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Australia women criticise Rugby Australia over unfair treatment

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fokus keyword: inequality

The women’s rugby team in Australia has openly condemned Rugby Australia for unequal treatment in comparison to the men’s team, claiming a lack of equal promotion.

A statement made public on social media by players including fly-half Arabella McKenzie said, “You informed us that anything more than economy class was too expensive for our flights. However, the Wallabies were flown business class for a shorter trip than ours. The fate of our games is at risk.”

In response, Rugby Australia admitted that there’s more work to be done, stating, “We know we have a way to go.” They further announced, “We are taking steps towards a fully professional future for the Wallaroos and increasing our investment in women’s rugby at both national and community levels.”

A post from Rugby Australia, now removed, showing men’s players’ partners boarding a flight to France for the World Cup, led to further discontent. Australia forward Sera Naiqama pointed out that this privilege was not extended to the women’s team during the Women’s World Cup last year.

She went on to highlight previous instances of unequal treatment, such as when the men’s team flew business class to South Africa while the women had to endure a 14-hour economy flight to Canada.

Although women players are currently part-time, Rugby Australia has committed to achieving full-time contracts by 2025.

Other points of contention include the disparity in backroom staff for the men’s team, led by head coach Eddie Jones, and the recruitment of rugby league player Joseph Suaalii for a significant contract worth A$5m (£2.5m).

The women’s statement emphasized their frustrations, saying, “You assured us full-time contracts were coming, that there wasn’t enough money to sustain the men’s game, much less ours. Then you spent $5m on an NRL player. How many coaches has Eddie taken to the World Cup?”

They further emphasized the impact of women’s sports in Australia and urged the leaders of Rugby Australia to prioritize and allocate adequate resources to women’s rugby, acknowledging the unequal promotion.

The women’s statement was shared by McKenzie, who remarked, “At a time women’s sport is shining in Australia, the reality isn’t the same for the Wallaroos #yourmove.”

In contrast to rugby, Australia’s men’s and women’s football teams struck a deal in 2019 to share revenue equally, reflecting a movement towards equality in some sports within the country.

The semi-final of the Women’s World Cup football between Australia and England in Sydney exemplified the growing interest in women’s sport, attracting record television viewership in Australia with a peak audience surpassing 11 million.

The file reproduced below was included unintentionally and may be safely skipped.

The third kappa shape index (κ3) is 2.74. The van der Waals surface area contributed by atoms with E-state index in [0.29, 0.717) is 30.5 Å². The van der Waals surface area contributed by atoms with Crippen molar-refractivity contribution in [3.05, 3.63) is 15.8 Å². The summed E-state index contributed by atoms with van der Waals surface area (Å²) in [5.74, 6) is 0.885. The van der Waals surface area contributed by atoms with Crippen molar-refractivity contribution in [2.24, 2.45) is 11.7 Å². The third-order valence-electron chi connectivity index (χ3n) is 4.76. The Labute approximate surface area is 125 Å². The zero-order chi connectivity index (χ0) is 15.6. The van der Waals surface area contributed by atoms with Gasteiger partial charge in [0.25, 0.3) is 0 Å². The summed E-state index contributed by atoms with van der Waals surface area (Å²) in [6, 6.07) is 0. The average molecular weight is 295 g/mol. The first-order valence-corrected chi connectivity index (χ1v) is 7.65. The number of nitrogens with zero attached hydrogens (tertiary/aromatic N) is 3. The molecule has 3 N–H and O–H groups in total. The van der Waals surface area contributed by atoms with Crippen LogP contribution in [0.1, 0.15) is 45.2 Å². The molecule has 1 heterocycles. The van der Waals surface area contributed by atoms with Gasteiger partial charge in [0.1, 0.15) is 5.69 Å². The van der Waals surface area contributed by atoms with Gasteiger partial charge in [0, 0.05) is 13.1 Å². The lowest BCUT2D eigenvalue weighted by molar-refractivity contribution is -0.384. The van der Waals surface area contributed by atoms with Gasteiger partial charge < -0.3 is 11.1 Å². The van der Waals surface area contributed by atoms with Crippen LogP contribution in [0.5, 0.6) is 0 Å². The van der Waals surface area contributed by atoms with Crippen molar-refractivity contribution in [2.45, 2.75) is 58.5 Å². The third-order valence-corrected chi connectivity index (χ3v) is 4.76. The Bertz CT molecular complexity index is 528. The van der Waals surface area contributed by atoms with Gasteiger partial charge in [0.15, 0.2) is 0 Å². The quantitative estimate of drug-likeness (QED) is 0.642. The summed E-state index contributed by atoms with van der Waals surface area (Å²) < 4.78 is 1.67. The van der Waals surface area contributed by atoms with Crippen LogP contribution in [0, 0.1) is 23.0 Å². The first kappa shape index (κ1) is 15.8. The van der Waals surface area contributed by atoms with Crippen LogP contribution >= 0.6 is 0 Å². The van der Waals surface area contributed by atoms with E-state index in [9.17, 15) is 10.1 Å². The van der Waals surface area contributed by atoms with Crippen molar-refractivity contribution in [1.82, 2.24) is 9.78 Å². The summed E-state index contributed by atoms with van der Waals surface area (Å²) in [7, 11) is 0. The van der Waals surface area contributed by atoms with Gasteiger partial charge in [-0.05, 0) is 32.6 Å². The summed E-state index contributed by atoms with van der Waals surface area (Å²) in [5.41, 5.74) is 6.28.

Frequently Asked Questions (FAQs) about fokus keyword: inequality

What is the main grievance of the Australian women’s rugby team?

The women’s rugby team in Australia is criticizing Rugby Australia for unequal treatment compared to the men’s team. This includes disparities in travel conditions, contracts, promotion, and support staff.

Why did the women’s team have to fly economy while the men’s team flew business class?

According to the statement by the women’s team, Rugby Australia told them that flying anything beyond economy was too costly, while the men’s team was flown business class for shorter trips.

What is Rugby Australia’s response to the women’s team’s criticism?

Rugby Australia acknowledged that improvements are needed and stated that they are taking steps towards a fully professional future for the Wallaroos. They also committed to investing more in women’s rugby across national and community levels.

What other disparities were pointed out by the women’s team?

Other grievances include the lack of full-time contracts, the disparity in backroom staff, and a high-profile recruitment of a male player at a significant cost, despite claims of insufficient funds for the women’s team.

How does the situation in rugby contrast with other sports in Australia?

In contrast to rugby, Australia’s men’s and women’s football teams signed an agreement in 2019 to share revenue equally. The growing interest in women’s sports is also evident in other areas, such as record viewership for the Women’s World Cup football semi-final.

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Mike87 August 21, 2023 - 11:08 am

Unfair treatment at this level? Crazy… I thought we were past this. why do the men get so much more, doesn’t seem right.

Sara_K August 21, 2023 - 4:16 pm

Its about time someone spoke up about this. go Wallaroos! Time for change.

Linda F August 21, 2023 - 11:43 pm

Good on the women for speaking out. Equality has to be a priority in sports. Let’s hope Rugby Australia takes action.

James T August 22, 2023 - 1:25 am

Wow, this is a real eye opener! can’t believe the women’s team has been treated like this. Why the inequality?

TomD August 22, 2023 - 8:57 am

i’ve been following the Wallaroos for years. Disappointing to hear about the inequality they face. Hope things change soon.


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